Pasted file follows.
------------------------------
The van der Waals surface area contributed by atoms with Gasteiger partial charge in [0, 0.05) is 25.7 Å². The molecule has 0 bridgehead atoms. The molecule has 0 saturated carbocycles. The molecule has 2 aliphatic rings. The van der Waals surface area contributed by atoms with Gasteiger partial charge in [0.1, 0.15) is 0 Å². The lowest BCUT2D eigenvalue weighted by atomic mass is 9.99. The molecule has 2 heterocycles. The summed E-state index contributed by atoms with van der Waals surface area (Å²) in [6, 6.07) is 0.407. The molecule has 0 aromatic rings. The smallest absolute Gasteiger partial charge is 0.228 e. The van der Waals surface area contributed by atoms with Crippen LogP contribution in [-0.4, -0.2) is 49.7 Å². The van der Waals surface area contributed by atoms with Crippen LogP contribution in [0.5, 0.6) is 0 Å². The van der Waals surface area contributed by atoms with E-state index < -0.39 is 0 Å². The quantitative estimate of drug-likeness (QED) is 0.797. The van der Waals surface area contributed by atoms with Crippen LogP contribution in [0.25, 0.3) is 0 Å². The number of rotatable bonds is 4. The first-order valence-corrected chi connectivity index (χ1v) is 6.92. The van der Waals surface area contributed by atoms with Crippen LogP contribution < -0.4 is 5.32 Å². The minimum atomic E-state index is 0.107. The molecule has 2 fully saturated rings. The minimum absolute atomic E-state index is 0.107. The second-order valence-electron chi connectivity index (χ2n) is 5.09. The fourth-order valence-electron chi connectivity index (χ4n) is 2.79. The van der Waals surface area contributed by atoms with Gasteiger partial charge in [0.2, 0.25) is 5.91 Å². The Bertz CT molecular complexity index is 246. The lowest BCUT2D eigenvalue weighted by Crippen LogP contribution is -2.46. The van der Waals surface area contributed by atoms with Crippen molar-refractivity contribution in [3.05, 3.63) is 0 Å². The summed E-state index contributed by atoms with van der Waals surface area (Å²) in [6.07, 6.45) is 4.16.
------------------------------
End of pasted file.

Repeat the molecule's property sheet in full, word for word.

The van der Waals surface area contributed by atoms with Gasteiger partial charge in [0, 0.05) is 25.7 Å². The molecule has 0 bridgehead atoms. The molecule has 0 saturated carbocycles. The molecule has 2 aliphatic rings. The van der Waals surface area contributed by atoms with Gasteiger partial charge in [0.1, 0.15) is 0 Å². The lowest BCUT2D eigenvalue weighted by atomic mass is 9.99. The molecule has 2 heterocycles. The summed E-state index contributed by atoms with van der Waals surface area (Å²) in [6, 6.07) is 0.407. The molecule has 0 aromatic rings. The smallest absolute Gasteiger partial charge is 0.228 e. The van der Waals surface area contributed by atoms with Crippen LogP contribution in [-0.4, -0.2) is 49.7 Å². The van der Waals surface area contributed by atoms with Crippen LogP contribution in [0.5, 0.6) is 0 Å². The van der Waals surface area contributed by atoms with E-state index < -0.39 is 0 Å². The quantitative estimate of drug-likeness (QED) is 0.797. The van der Waals surface area contributed by atoms with Crippen LogP contribution in [0.25, 0.3) is 0 Å². The number of rotatable bonds is 4. The first-order valence-corrected chi connectivity index (χ1v) is 6.92. The van der Waals surface area contributed by atoms with Crippen LogP contribution < -0.4 is 5.32 Å². The minimum atomic E-state index is 0.107. The molecule has 2 fully saturated rings. The minimum absolute atomic E-state index is 0.107. The second-order valence-electron chi connectivity index (χ2n) is 5.09. The fourth-order valence-electron chi connectivity index (χ4n) is 2.79. The van der Waals surface area contributed by atoms with Gasteiger partial charge in [0.2, 0.25) is 5.91 Å². The Bertz CT molecular complexity index is 246. The lowest BCUT2D eigenvalue weighted by Crippen LogP contribution is -2.46. The van der Waals surface area contributed by atoms with Crippen molar-refractivity contribution in [3.05, 3.63) is 0 Å². The summed E-state index contributed by atoms with van der Waals surface area (Å²) in [6.07, 6.45) is 4.16.